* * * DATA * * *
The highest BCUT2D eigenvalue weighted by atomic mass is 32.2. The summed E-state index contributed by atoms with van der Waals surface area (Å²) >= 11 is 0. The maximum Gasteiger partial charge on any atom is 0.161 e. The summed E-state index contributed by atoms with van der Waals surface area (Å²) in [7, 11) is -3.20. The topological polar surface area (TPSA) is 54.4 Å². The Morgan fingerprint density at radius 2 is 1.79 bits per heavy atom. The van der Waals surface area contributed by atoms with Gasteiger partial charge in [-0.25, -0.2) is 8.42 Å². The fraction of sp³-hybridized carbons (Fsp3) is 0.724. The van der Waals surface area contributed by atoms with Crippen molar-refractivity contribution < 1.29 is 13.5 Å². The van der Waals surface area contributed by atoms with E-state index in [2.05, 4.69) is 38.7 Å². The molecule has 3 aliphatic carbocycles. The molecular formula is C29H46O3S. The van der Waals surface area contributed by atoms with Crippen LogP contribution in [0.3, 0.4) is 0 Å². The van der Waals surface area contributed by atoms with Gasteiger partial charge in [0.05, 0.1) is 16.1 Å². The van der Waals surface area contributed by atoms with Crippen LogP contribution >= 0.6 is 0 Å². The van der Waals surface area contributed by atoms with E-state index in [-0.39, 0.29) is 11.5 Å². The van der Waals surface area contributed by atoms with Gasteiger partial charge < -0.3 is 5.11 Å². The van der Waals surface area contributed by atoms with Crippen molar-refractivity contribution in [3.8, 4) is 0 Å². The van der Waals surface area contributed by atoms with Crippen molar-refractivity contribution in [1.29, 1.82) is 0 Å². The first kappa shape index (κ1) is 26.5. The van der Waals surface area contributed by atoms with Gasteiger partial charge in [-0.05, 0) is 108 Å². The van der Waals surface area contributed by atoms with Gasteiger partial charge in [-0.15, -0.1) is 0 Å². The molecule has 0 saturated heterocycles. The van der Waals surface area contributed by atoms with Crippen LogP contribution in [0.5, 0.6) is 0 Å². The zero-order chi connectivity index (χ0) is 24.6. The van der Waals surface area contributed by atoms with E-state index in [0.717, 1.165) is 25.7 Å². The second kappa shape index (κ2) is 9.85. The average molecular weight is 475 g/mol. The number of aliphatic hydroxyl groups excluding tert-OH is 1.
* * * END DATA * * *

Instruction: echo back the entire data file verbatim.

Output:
The highest BCUT2D eigenvalue weighted by atomic mass is 32.2. The summed E-state index contributed by atoms with van der Waals surface area (Å²) >= 11 is 0. The maximum Gasteiger partial charge on any atom is 0.161 e. The summed E-state index contributed by atoms with van der Waals surface area (Å²) in [7, 11) is -3.20. The topological polar surface area (TPSA) is 54.4 Å². The Morgan fingerprint density at radius 2 is 1.79 bits per heavy atom. The van der Waals surface area contributed by atoms with Gasteiger partial charge in [-0.25, -0.2) is 8.42 Å². The fraction of sp³-hybridized carbons (Fsp3) is 0.724. The van der Waals surface area contributed by atoms with Crippen molar-refractivity contribution < 1.29 is 13.5 Å². The van der Waals surface area contributed by atoms with E-state index in [2.05, 4.69) is 38.7 Å². The molecule has 3 aliphatic carbocycles. The molecular formula is C29H46O3S. The van der Waals surface area contributed by atoms with Crippen LogP contribution in [0.3, 0.4) is 0 Å². The van der Waals surface area contributed by atoms with Gasteiger partial charge in [0.05, 0.1) is 16.1 Å². The van der Waals surface area contributed by atoms with Crippen LogP contribution >= 0.6 is 0 Å². The van der Waals surface area contributed by atoms with E-state index in [-0.39, 0.29) is 11.5 Å². The van der Waals surface area contributed by atoms with Gasteiger partial charge < -0.3 is 5.11 Å². The van der Waals surface area contributed by atoms with Crippen molar-refractivity contribution in [3.8, 4) is 0 Å². The van der Waals surface area contributed by atoms with Crippen molar-refractivity contribution in [1.29, 1.82) is 0 Å². The first kappa shape index (κ1) is 26.5. The van der Waals surface area contributed by atoms with Gasteiger partial charge in [-0.05, 0) is 108 Å². The van der Waals surface area contributed by atoms with Gasteiger partial charge in [-0.15, -0.1) is 0 Å². The molecule has 0 saturated heterocycles. The van der Waals surface area contributed by atoms with Crippen LogP contribution in [0.5, 0.6) is 0 Å². The zero-order chi connectivity index (χ0) is 24.6. The van der Waals surface area contributed by atoms with E-state index in [0.717, 1.165) is 25.7 Å². The second kappa shape index (κ2) is 9.85. The average molecular weight is 475 g/mol. The number of aliphatic hydroxyl groups excluding tert-OH is 1.